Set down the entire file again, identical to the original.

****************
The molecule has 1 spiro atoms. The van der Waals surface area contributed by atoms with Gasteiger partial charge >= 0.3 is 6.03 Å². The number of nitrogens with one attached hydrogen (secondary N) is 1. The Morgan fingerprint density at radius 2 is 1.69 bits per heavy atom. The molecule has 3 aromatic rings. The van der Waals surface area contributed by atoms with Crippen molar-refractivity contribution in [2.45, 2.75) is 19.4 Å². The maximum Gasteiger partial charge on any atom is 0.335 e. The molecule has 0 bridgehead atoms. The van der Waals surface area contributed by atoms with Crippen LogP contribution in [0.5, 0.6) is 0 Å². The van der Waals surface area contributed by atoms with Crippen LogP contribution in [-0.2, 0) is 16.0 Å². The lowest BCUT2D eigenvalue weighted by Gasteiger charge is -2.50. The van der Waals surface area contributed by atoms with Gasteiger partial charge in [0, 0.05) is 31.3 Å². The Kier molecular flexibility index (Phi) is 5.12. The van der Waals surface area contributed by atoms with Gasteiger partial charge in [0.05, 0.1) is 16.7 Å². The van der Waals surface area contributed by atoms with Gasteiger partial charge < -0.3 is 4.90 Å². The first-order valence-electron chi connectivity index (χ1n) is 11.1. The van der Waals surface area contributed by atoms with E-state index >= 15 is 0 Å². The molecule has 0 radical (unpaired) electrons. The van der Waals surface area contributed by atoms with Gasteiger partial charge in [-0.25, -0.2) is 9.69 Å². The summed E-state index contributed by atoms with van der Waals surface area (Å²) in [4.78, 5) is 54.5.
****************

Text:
The molecule has 1 spiro atoms. The van der Waals surface area contributed by atoms with Gasteiger partial charge >= 0.3 is 6.03 Å². The number of nitrogens with one attached hydrogen (secondary N) is 1. The Morgan fingerprint density at radius 2 is 1.69 bits per heavy atom. The molecule has 3 aromatic rings. The van der Waals surface area contributed by atoms with Crippen molar-refractivity contribution in [2.45, 2.75) is 19.4 Å². The maximum Gasteiger partial charge on any atom is 0.335 e. The molecule has 0 bridgehead atoms. The van der Waals surface area contributed by atoms with Crippen LogP contribution in [0.5, 0.6) is 0 Å². The van der Waals surface area contributed by atoms with Crippen LogP contribution in [-0.2, 0) is 16.0 Å². The lowest BCUT2D eigenvalue weighted by Gasteiger charge is -2.50. The van der Waals surface area contributed by atoms with Gasteiger partial charge in [0, 0.05) is 31.3 Å². The Kier molecular flexibility index (Phi) is 5.12. The van der Waals surface area contributed by atoms with Gasteiger partial charge in [0.05, 0.1) is 16.7 Å². The van der Waals surface area contributed by atoms with Gasteiger partial charge < -0.3 is 4.90 Å². The first-order valence-electron chi connectivity index (χ1n) is 11.1. The van der Waals surface area contributed by atoms with E-state index >= 15 is 0 Å². The molecule has 0 radical (unpaired) electrons. The van der Waals surface area contributed by atoms with Gasteiger partial charge in [-0.25, -0.2) is 9.69 Å². The summed E-state index contributed by atoms with van der Waals surface area (Å²) in [4.78, 5) is 54.5.